The reader will find a rich, wonderful and vibrant narrative about Mars pre-machinery to “wheels on the ground,” what has been discovered so far, as well as the ups, downs and demands of life as a scientist taking part in opening up the frontier of Mars for exploration and discovery.

As the author notes, taking the cue from the author, playwright and poet, Oscar Wilde: “An optimist will tell you the glass is half-full; the pessimist, half empty; and the engineer will tell you the glass is twice the size it needs to be.”

One cleaver aspect of this volume is how best to do geology on that faraway world. Crumpler contrasts the geologist in the field…and a rover on Mars. He details the “time-honored way that geologists go about understanding the history of a place.”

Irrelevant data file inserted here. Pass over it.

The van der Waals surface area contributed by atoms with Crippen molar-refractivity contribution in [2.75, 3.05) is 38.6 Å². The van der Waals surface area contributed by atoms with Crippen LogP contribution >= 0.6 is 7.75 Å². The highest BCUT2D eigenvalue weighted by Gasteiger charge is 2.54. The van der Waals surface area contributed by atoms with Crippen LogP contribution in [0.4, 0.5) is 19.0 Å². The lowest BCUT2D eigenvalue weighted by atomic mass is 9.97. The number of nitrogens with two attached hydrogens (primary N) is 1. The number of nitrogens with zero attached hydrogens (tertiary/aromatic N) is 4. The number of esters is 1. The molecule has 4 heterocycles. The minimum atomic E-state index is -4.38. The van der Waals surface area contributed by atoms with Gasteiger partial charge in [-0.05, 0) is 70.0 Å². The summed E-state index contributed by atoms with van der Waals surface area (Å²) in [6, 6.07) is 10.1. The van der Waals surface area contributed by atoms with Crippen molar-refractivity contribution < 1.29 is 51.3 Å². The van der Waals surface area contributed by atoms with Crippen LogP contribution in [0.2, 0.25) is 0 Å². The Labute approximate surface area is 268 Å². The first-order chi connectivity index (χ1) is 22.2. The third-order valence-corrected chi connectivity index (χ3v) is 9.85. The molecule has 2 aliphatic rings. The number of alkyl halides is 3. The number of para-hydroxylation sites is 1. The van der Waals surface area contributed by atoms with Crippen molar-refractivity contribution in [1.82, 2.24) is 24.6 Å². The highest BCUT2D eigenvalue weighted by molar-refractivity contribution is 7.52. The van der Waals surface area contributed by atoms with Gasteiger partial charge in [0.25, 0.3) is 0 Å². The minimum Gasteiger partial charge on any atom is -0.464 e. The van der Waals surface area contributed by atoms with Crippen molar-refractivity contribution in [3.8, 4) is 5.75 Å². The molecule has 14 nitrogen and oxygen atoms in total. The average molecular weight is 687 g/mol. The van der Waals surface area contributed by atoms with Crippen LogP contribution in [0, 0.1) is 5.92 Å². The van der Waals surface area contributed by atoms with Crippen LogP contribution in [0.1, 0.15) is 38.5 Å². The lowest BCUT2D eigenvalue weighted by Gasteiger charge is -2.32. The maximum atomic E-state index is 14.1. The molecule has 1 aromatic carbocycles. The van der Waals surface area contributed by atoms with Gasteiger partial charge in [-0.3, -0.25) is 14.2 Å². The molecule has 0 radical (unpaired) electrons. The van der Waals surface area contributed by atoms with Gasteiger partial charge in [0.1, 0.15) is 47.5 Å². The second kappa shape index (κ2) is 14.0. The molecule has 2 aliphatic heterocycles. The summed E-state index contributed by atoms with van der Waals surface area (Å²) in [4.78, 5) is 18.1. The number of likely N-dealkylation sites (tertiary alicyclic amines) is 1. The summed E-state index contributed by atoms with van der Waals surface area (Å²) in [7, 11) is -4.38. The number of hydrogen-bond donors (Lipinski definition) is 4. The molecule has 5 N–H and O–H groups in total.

Mars is currently a world of telepresence, a planet inhabited solely by robots. The book spotlights both the NASA Curiosity and Perseverance activities, as well as the Ingenuity helicopter’s first powered flight on another planet.

Taking on the when and why humans will set boot on Mars, Crumpler points to the difficult tasks ahead in planting a human presence on the Red Planet.

“Mars is a difficult place to get to and to explore,” Crumpler adds. “One thing that we can probably be assured of, given the complete and utter fascination that Mars has held for humanity over the course of civilization, is that we will get there. When finally we do arrive, the humans will begin the long and no doubt exciting journey of leaving tracks on the red planet on foot.”

For more information about Missions to Mars – A New Era of Rover and Spacecraft Discovery on the Red Planet, go to:

How can we measure the space economy?